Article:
I’m drawn to composers whose works best allow me to share love. So Chopin is right up there alongside Mozart. And I always love a story. Not necessarily one that’s spelled out. Just one that’s suggested or evoked. According to Alan Walker, the Toronto-based musicologist, Chopin couldn’t stand it when someone ascribed titles or stories to his works. Yet his works have tremendous narrative power, and often different people’s “readings” correspond. Once, in a ballade, my teacher said, “… water gushing in…” I was like, No way! Because I’d been hearing a shipwreck.
At the end of the day, though, Chopin’s right. Words don’t have enough in them to tell these stories. That’s why interviews make me uneasy. BYE!
Do you have any other plans for your career in music — i.e. have you considered composing or conducting, for example?
At the moment, my plan is to play as much orchestral music as possible, because it is the opposite of war. Wars start when people are not listening to each other, not empathizing with each other. When we play music together, we HAVE to listen to each other. And it’s been proven that cardiac rhythms synchronize with music. Meaning, your heart and mine will beat in sync if we’re sharing music together. That is a very bonding, healing, life-changing thing. In the most literal sense, we’re creating harmony and world peace.
Bertha von Suttner is one of my idols and I want to continue her mission with one of the best tools God gave us. When I saw Bruegel’s famous “Tower of Babel” here at Vienna’s Art History Museum, I understood why God gave us music. Everyone knows the story of Babel. How we humans tried to climb to heaven by building this soaring skyscraper. And how God punished us for our audacity by scattering us across the globe and shattering our means of communicating. But I believe God later regretted His strictness and took it back. How? By giving us Music. Music is our shared language and our round-trip ticket to heaven. Music gives the human hug a global reach!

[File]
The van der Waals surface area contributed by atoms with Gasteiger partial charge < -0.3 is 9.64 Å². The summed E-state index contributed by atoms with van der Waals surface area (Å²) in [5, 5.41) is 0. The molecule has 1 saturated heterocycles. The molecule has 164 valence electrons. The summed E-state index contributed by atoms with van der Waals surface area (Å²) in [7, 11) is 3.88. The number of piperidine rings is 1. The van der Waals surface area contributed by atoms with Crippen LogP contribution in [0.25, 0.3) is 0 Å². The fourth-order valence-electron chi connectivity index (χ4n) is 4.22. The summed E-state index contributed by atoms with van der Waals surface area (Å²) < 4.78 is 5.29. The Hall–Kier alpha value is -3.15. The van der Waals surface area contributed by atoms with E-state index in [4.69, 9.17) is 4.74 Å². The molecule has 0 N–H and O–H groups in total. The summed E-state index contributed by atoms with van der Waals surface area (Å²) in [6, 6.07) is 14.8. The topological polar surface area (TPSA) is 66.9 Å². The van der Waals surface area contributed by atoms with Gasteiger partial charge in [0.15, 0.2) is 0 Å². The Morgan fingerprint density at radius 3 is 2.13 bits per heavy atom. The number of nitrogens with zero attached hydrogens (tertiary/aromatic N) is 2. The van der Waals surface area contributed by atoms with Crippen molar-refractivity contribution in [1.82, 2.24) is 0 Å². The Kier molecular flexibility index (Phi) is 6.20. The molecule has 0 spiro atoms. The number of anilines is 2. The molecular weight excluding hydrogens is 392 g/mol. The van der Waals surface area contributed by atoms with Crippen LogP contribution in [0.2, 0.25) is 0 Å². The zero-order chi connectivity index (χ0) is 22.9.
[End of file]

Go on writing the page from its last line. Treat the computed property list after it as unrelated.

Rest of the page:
Do I want to compose? Yes. Do I want to conduct? Well, there are two female conductors I hugely admire — Maria Seletskaja and Marie Jacquot — and my middle name is Maria, too, so I guess it’s destiny!
Tickets and more information about the upcoming concert with Sinfonia Toronto are available now here for either in-person or online viewing.